Safety Conversations that Don’t Drive People Away

Stereotypes about older drivers abound. For example, they drive too slowly. They’re unsafe. They’re not aware of their own limitations.

The reality is more complex.

Nearly half of all U.S. drivers are over age 65. Older drivers often choose to drive less, stop driving at night or make other changes for comfort and safety. The risk of fatal crashes does rise for drivers over age 70, per mile traveled. Yet overall, drivers age 65 to 74 have fewer fatal crashes than their 35 to 54 year-old counterparts. And many age-related changes that affect driving can be reversed or addressed.

“There is no specific age when a person is too old to drive,” says Neil McCallum, the Wisconsin State Coordinator of AARP’s Driver Safety Program. “The ability to drive safely is dependent on an individual’s cognitive, physical and emotional abilities.”

When health or physical changes make driving less safe, older adults and their families may not know how to respond—or even how to start the conversation.

“Driving is independence and freedom,” stresses McCallum. “Most of us have been driving for decades. It’s hard to give up something that’s so natural.”

Healthcare professionals can normalize driving discussions by bringing the topic up early. However, providers tend to wait until problems arise. Many providers say they don’t have time during appointments or need more information. Others worry about hurting their relationship with their patients.

Sharing information about community resources can be a positive way to steer the conversation.

AARP addresses driving safety in three ways:  by offering driver safety classes, working with occupational therapists on “car fit” events, and giving advice about family driving discussions.

“The goal of the AARP Smart Driver course is to allow older individuals to stay on the road as long as possible, safely,” says McCallum. “A lot has changed since we started driving. Our bodies, vehicles and road conditions have all changed significantly. The AARP course refreshes driving skills while pointing out those changes, helping people adapt and building their confidence.”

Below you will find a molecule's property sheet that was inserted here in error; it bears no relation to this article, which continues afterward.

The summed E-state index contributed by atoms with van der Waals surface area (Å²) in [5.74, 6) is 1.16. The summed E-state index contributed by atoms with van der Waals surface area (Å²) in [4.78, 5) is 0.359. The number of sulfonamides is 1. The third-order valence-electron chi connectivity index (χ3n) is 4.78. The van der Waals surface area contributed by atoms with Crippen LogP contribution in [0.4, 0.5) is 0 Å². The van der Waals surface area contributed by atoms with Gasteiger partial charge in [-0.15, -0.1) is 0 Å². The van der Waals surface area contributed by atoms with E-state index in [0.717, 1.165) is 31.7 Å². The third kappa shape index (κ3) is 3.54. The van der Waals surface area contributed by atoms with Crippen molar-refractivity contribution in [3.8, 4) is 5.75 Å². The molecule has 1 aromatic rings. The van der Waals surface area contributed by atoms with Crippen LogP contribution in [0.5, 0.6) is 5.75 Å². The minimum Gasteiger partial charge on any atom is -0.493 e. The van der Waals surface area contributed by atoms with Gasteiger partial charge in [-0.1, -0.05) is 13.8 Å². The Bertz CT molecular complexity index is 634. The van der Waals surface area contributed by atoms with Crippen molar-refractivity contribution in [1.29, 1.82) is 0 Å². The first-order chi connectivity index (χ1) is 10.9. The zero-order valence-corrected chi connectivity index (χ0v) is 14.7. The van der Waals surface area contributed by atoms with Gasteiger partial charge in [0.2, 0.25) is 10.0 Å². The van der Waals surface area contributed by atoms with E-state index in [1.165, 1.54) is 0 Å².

Roundabouts are often a hot topic of discussion.

“Before the course, everyone says that they don’t like roundabouts,” says McCallum. After he describes “why a roundabout is safer than a four-way intersection and how to navigate them,” many people change their minds.

The CarFit program, offered by AARP, AAA and the American Occupational Therapy Association, provides information and recommendations, based on how each driver’s car “fits” them. Even small adjustments of the driver’s seat, mirrors or seat belt can improve driving safety.

“For an airbag to safely deploy,” says McCallum, “you need 10 inches between your chest and the steering wheel. Most people don’t think about that when they get into a car. And when people share a car, they need to adjust the seat position, mirrors and head rest each time so that it fits them, and not the other driver.”

Occupational therapists can help with larger automobile adjustments, such as pedal extensions. Local Aging and Disability Resource Centers (ADRCs) can provide information about formal driving assessments and transportation alternatives.

Just like providers, many families are reluctant to start what can be an emotional and contentious discussion about driving. To help families, AARP and the Hartford have online materials and local workshops called “We Need to Talk.”

If family members are concerned about older drivers, the most important thing is to “observe, not assume,” says McCallum.

“Just getting up in age doesn’t make your parent or loved one an unsafe driver,” he says. “Ride along with them in the car, follow in another vehicle or look for scratches or dings in their car. Keep track of what you find, especially changes over time. This may come in handy when you talk with them.”

If there are real safety concerns, “don’t be confrontational or accusing,” advises McCallum. “Help the older adult maintain their dignity. Try to understand their transportation needs and how they could be met. It can also help to compare the cost of owning and operating a car with bus or taxi rides.”

“It’s never too early” to start discussing driving safety, says McCallum. “In the event that someday Mom or Dad should not be behind the wheel,” you’ll have a greater understanding of the transportation options available.

–Diane Farsetta

For more information about AARP’s Driver Safety Program, visit or in Wisconsin, email Neil McCallum at